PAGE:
If you want make your gallon of milk last as long as possible, you have to take refrigeration seriously. I know that sounds really dorky, but food safety is important! Learning how to store milk correctly will keep you from accidentally getting sick. Plus, storing your milk properly will also help you keep milk fresh as long as possible. That means you won't have to deal with the nasty smell of spoiled milk or accidentally take a sip of something rotten. How long you can keep milk is almost totally dependent on how and where you store milk in the fridge, and it turns out that there is a right way to store milk in the fridge and a wrong way.
According to the US Department of Agriculture, milk and other dairy products should be kept in the refrigerator at or, ideally, below 40°F. If the temperature gets higher than that, bacteria can start to grow in the milk, which is what causes the rotting and the smell. (Though, for what it's worth, you can generally leave milk out of the fridge for up to two hours without any serious issues.) For best results, you want to store and serve your milk between 35° and 40°F. That's according to the Western Dairy Association, a non-profit, dairy farmer-funded organization that promotes, unsurprisingly, dairy.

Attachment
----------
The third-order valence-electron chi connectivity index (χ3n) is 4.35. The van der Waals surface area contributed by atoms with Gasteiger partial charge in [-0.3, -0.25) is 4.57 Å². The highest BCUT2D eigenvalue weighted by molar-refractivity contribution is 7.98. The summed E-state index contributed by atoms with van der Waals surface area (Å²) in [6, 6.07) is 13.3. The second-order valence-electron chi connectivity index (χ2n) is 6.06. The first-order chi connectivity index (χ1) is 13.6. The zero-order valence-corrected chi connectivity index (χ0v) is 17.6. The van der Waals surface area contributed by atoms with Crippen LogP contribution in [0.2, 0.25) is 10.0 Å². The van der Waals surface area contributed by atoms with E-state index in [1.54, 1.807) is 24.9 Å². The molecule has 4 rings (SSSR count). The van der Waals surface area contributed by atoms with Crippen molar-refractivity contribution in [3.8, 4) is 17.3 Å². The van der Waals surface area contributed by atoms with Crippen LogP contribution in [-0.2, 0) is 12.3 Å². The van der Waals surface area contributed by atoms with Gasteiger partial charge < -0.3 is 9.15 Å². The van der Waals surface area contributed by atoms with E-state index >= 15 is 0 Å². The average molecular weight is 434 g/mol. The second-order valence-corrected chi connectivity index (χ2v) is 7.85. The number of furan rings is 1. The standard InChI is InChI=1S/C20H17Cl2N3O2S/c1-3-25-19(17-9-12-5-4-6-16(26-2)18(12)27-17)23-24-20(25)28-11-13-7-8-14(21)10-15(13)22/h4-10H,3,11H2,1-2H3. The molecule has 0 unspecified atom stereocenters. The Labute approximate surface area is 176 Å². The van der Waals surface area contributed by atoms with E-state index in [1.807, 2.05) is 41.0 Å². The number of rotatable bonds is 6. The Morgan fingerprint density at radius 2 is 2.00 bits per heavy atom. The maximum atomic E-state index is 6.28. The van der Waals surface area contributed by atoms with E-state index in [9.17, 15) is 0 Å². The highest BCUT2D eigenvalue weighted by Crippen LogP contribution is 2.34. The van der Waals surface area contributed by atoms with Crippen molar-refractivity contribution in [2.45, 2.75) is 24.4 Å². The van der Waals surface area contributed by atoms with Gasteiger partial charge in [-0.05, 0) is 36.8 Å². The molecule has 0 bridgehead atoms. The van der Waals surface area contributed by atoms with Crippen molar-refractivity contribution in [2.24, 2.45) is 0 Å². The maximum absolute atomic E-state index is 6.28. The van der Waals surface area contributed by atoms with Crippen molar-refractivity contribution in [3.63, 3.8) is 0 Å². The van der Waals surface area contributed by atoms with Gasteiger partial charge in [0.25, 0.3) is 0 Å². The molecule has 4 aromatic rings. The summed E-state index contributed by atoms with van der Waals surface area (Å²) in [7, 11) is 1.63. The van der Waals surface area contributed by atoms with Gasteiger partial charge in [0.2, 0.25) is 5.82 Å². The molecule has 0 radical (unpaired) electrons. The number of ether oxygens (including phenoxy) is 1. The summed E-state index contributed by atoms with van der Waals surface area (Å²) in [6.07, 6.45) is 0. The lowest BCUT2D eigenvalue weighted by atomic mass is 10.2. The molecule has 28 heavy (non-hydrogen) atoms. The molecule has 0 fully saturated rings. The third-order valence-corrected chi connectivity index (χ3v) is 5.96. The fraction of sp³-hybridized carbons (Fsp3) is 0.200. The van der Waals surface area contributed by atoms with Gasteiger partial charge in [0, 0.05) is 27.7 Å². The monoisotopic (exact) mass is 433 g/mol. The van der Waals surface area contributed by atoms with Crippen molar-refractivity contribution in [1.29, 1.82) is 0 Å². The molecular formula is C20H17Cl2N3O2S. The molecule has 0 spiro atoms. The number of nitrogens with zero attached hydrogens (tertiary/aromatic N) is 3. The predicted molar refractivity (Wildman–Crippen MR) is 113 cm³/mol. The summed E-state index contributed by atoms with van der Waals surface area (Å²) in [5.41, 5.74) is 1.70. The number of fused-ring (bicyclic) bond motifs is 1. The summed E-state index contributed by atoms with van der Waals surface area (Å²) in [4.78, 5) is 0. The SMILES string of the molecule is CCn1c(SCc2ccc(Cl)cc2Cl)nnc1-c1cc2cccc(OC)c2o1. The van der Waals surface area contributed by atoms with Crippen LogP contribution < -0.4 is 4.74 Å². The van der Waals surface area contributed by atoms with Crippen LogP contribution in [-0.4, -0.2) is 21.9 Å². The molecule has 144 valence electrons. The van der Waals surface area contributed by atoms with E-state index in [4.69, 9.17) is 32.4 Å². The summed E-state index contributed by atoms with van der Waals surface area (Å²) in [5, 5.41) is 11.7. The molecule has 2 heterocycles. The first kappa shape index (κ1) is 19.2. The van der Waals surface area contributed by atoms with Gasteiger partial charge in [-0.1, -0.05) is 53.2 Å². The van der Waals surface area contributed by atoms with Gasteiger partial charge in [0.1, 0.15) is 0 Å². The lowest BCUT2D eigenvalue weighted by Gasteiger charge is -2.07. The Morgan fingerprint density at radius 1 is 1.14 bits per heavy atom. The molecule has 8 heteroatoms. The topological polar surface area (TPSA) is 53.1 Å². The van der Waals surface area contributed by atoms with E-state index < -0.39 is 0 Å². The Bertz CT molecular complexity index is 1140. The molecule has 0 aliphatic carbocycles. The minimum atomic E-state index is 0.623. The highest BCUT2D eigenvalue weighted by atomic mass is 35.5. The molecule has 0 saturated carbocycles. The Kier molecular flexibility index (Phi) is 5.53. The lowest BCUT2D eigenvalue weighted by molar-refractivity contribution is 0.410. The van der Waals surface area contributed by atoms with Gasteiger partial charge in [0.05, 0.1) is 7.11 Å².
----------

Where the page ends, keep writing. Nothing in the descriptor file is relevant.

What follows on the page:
The best way to extend the shelf life of milk, then, is to make sure that the milk primarily stays in an environment that's less than 40°F. That means keeping milk in the coldest part of the fridge. That's definitively not the slot in the door where it looks like cartons are supposed to go; even the USDA recommends against storing perishable foods in the fridge door, writing, "temperature of the storage bins in the door fluctuate more than the temperature in the cabinet."
The coldest part of your fridge, as Nicole Sforza writes for Real Simple, is the bottom shelf, all the way in the back. That's where you should be keeping your milk if you want it to last as long as possible.
If you do it correctly, refrigerate your milk as soon as you get home from the grocery store and keep that milk cold, you'll be drinking it for up to two weeks, which is basically a whole lifetime if you ask me.